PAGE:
Lorella encouraged undocumented students like herself, who called themselves DREAMers, to speak out.
“Without our stories, there is no cause, and there is no fight,” she said. “Without sharing our stories, there is no reason why someone would want to pass the DREAM Act.”
The work was hard, and there were a lot of setbacks. But, after graduating college in 2011, Lorella moved to Washington, DC, and worked full-time as an activist, trying to convince members of Congress to push for changes to the U.S immigration system.
GUERRERO In the midst of this whirlwind, Lorella had fallen in love with her friend Tim, who was am American citizen. They got married, giving Lorella a different path to American citizenship.
Lorella’s citizenship ceremony was held at the National Archives, a building that holds America’s original founding documents. And it was presided over by President Obama himself!
President Obama faced the crowd, which included Lorella and 30 other soon-to-be citizens, each of them holding tiny American flags.
Obama told them, “We don’t simply welcome new immigrants . . . . We are born of immigrants. That is who we are. Immigration is our origin story.”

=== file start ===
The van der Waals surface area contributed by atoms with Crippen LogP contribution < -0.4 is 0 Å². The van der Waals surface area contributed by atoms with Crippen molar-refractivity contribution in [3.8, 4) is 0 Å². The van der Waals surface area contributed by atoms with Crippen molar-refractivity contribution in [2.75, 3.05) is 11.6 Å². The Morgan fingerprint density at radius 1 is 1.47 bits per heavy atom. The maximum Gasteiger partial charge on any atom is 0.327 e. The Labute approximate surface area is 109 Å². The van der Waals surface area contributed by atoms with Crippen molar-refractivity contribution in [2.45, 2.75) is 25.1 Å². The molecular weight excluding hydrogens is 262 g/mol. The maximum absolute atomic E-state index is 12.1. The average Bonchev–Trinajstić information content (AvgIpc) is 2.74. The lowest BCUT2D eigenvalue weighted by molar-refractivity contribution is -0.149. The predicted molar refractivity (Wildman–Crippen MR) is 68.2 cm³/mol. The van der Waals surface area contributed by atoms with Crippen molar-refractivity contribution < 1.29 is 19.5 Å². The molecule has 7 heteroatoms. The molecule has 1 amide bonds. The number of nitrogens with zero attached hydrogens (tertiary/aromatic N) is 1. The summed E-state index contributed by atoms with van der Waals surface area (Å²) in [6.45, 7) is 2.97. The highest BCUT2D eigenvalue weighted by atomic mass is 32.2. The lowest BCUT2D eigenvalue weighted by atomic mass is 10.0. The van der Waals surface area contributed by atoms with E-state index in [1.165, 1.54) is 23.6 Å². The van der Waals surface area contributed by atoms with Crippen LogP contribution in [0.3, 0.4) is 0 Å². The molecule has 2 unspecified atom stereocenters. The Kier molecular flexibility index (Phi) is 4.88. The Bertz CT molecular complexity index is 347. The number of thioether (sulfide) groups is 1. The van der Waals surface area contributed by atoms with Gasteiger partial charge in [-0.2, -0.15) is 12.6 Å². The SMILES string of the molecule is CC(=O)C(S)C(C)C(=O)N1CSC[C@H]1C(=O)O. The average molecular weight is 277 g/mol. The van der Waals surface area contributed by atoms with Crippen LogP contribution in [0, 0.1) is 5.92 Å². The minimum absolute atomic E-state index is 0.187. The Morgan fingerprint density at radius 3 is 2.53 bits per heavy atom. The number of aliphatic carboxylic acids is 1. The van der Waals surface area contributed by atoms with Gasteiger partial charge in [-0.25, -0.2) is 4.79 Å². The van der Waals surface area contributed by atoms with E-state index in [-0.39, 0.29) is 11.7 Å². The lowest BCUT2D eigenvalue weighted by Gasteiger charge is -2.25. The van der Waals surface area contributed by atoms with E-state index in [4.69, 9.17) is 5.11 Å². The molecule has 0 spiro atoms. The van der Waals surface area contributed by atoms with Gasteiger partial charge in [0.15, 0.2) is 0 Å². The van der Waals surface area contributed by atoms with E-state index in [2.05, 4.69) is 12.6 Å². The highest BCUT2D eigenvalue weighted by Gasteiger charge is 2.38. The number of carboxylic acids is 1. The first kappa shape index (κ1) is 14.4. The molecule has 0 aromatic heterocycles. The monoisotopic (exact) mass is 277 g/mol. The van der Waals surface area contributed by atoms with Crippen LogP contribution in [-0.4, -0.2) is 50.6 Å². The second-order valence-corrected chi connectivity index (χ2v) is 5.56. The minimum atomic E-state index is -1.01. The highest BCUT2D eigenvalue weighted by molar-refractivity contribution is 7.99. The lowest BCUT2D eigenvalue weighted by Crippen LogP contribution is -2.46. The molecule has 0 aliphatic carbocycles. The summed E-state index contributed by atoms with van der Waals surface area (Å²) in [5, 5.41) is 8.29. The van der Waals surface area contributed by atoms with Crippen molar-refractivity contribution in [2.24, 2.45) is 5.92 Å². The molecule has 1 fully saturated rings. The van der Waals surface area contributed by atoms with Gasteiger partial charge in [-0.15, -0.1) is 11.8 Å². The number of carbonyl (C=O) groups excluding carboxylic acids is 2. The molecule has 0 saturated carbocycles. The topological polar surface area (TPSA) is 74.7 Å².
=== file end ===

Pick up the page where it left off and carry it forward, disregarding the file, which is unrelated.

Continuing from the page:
As Lorella looked around, she realized that while her dream was coming true there were still others in the shadows. She longed for all undocumented immigrants to have this opportunity. And she would keep fighting until they did.
GUERRERO Today, Lorella continues to fight for her dreams and to empower DREAMers.
In 2020, Lorella chose a phrase to guide her in the year to come: “Soy el poder dentro de mi,” which means “I am the power within me.”
It reminds her to listen to what is in her own heart and gut—and to recognize the deep power that she has—and that we all have.
“You’re going to have many falls,” Lorella said. “What says the most about who you are is your ability to get back up and fight.”
Today’s episode was hosted by actor, author and activist Diane Guerrero.
This podcast is based on the book series Good Night Stories for Rebel Girls and is a production of Rebel Girls and Boom Integrated, a division of John Marshall Media.
Our Executive Producers are Jes Wolfe and Katie Sprenger. This season was produced by John Marshall Cheary, Victoria Gruenberg, and Robin Lai. Corinne Peterson is our Production Manager. This episode was written by Alexis Stratton and edited by Katie Sprenger. Proofread by Ariana Rosas.
Original theme music and sound design by Elettra Bargiacchi and final mix by Mattia Marcelli.
Until next time… Stay tuned and stay rebel!